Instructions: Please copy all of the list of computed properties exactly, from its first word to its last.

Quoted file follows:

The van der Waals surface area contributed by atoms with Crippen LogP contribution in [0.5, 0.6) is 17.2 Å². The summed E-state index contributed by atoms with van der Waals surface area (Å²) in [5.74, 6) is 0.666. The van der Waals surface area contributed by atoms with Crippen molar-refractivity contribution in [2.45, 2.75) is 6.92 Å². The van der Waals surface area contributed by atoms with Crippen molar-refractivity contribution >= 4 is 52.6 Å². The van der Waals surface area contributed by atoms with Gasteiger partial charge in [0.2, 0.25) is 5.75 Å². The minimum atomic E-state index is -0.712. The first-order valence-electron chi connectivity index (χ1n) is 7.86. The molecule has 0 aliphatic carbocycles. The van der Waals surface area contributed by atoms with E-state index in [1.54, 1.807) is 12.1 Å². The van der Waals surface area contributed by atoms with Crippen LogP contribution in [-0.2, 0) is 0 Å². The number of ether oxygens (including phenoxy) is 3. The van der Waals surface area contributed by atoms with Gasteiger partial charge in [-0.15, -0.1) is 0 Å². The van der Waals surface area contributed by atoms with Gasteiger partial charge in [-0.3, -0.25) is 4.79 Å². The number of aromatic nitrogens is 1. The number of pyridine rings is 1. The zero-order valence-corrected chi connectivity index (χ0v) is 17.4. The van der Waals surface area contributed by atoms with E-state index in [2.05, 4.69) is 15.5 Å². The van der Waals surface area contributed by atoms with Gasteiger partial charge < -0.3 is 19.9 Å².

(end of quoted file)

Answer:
The van der Waals surface area contributed by atoms with Crippen LogP contribution in [0.5, 0.6) is 17.2 Å². The summed E-state index contributed by atoms with van der Waals surface area (Å²) in [5.74, 6) is 0.666. The van der Waals surface area contributed by atoms with Crippen molar-refractivity contribution in [2.45, 2.75) is 6.92 Å². The van der Waals surface area contributed by atoms with Crippen molar-refractivity contribution >= 4 is 52.6 Å². The van der Waals surface area contributed by atoms with Gasteiger partial charge in [0.2, 0.25) is 5.75 Å². The minimum atomic E-state index is -0.712. The first-order valence-electron chi connectivity index (χ1n) is 7.86. The molecule has 0 aliphatic carbocycles. The van der Waals surface area contributed by atoms with E-state index in [1.54, 1.807) is 12.1 Å². The van der Waals surface area contributed by atoms with Crippen LogP contribution in [-0.2, 0) is 0 Å². The number of ether oxygens (including phenoxy) is 3. The van der Waals surface area contributed by atoms with Gasteiger partial charge in [-0.15, -0.1) is 0 Å². The van der Waals surface area contributed by atoms with Gasteiger partial charge in [-0.3, -0.25) is 4.79 Å². The number of aromatic nitrogens is 1. The number of pyridine rings is 1. The zero-order valence-corrected chi connectivity index (χ0v) is 17.4. The van der Waals surface area contributed by atoms with E-state index in [2.05, 4.69) is 15.5 Å². The van der Waals surface area contributed by atoms with Gasteiger partial charge < -0.3 is 19.9 Å².